By the end of high school, exposure to TED talks and YouTubers had made me believe that math could be fantastically entertaining, under the right conditions. But like many students who stumble upon this discovery, I immediately distinguished between “school math” and, as Khan Academy calls it, “math for fun and glory.” I began to assume that we were all doomed to suffer through school math, and that math classes like mine were the only way to learn the skills needed to eventually participate in fun math.
My first college math class was essentially like high school but performed at twice the speed with half the student participation. It was disappointing to realize that I enjoyed math just as little in college as I did in high school and I quickly became aware that I was behind many of my peers in the class.
I felt as though I could never catch up. As math classes are required for nearly all STEM majors, I felt that I had been turned away at the door to success – that I would never achieve a high-paying or prestigious career, all because I was bad at math.
For the winter quarter, I signed up for an education class: Professor Jo Boaler’s “How to Learn Math: For Students.” The class turned out to be my chance to get over the barriers that were stopping me from taking more math.
On the first day, the class split off into groups of four. Each group received a looped piece of rope. Everyone was told to keep their hand on the rope at all times and make shapes such as a cube or a pyramid and to tell the teacher over if they got one they thought was good.
I remember my stomach sinking; I didn’t think we were actually going to be doing math and the instructions made me squirm. I was sure I’d fail and was afraid of trying, especially in a group of people I’d never met. However, I found myself deeply engaged in the process, and I loved working with my group and using real objects we could manipulate with our hands: though I knew I was applying “school math” concepts, I had a lot of fun.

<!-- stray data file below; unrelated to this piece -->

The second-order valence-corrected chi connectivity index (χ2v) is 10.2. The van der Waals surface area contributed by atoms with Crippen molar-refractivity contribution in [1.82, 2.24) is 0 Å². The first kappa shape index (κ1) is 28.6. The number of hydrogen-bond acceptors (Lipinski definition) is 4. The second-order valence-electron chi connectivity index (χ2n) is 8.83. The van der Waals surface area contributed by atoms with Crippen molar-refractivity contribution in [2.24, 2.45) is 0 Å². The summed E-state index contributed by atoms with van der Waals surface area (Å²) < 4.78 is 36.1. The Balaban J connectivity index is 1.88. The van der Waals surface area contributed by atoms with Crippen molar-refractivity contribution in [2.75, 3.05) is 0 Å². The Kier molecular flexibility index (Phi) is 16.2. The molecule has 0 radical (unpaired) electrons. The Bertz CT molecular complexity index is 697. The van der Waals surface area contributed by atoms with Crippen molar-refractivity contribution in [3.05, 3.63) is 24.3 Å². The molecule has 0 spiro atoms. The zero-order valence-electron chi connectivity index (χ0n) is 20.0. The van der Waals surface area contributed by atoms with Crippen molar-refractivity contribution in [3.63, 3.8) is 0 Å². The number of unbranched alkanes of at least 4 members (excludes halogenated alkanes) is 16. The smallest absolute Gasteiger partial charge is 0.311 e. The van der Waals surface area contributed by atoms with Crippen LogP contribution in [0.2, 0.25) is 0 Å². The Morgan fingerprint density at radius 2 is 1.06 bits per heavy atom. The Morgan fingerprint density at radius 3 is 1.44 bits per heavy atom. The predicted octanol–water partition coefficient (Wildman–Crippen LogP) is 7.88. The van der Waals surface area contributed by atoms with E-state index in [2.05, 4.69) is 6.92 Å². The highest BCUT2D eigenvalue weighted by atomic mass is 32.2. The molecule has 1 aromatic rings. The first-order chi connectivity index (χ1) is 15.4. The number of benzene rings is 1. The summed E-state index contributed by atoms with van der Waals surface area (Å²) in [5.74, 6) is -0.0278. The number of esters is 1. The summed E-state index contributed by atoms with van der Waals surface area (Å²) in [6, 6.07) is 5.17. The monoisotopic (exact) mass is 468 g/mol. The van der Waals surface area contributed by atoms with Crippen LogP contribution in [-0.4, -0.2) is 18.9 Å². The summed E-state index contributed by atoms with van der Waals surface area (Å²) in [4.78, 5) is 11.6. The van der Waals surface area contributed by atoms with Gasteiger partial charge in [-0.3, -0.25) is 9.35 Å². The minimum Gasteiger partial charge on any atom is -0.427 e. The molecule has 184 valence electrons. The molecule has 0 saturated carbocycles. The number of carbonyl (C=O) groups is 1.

I came out of class that day energized and astounded. Maybe – just maybe – I could learn to like math.
As the course continued, I developed a range of emotions: anger about the educational system’s failures, excitement about the prospects for change, and wonder about my own shift in perspective.
Two particular moments stand out to me that changed the way I thought about mathematics and myself: the paper folding task and our field trip to an elementary school.
The paper-folding task became very difficult when we were asked to find two methods of folding a square half the size of the original sheet of paper.
The first method was easy to find, but finding another way to look at the problem stumped me. I thought about it in class for a long time. Then I took the paper back to my dorm and thought about it there. Then Kate, a classmate, and I sat in the back of our math class and passed notes about it during the lecture. Then I had a debate with several of my dorm mates about it. I cheated once (ripping the paper) and then, finally, thought I had discovered a new mathematically correct method. I showed my new method to another classmate, David, who promptly proved it did not actually produce a square of the right size, putting me back at square one. Even now, I haven’t figured it out.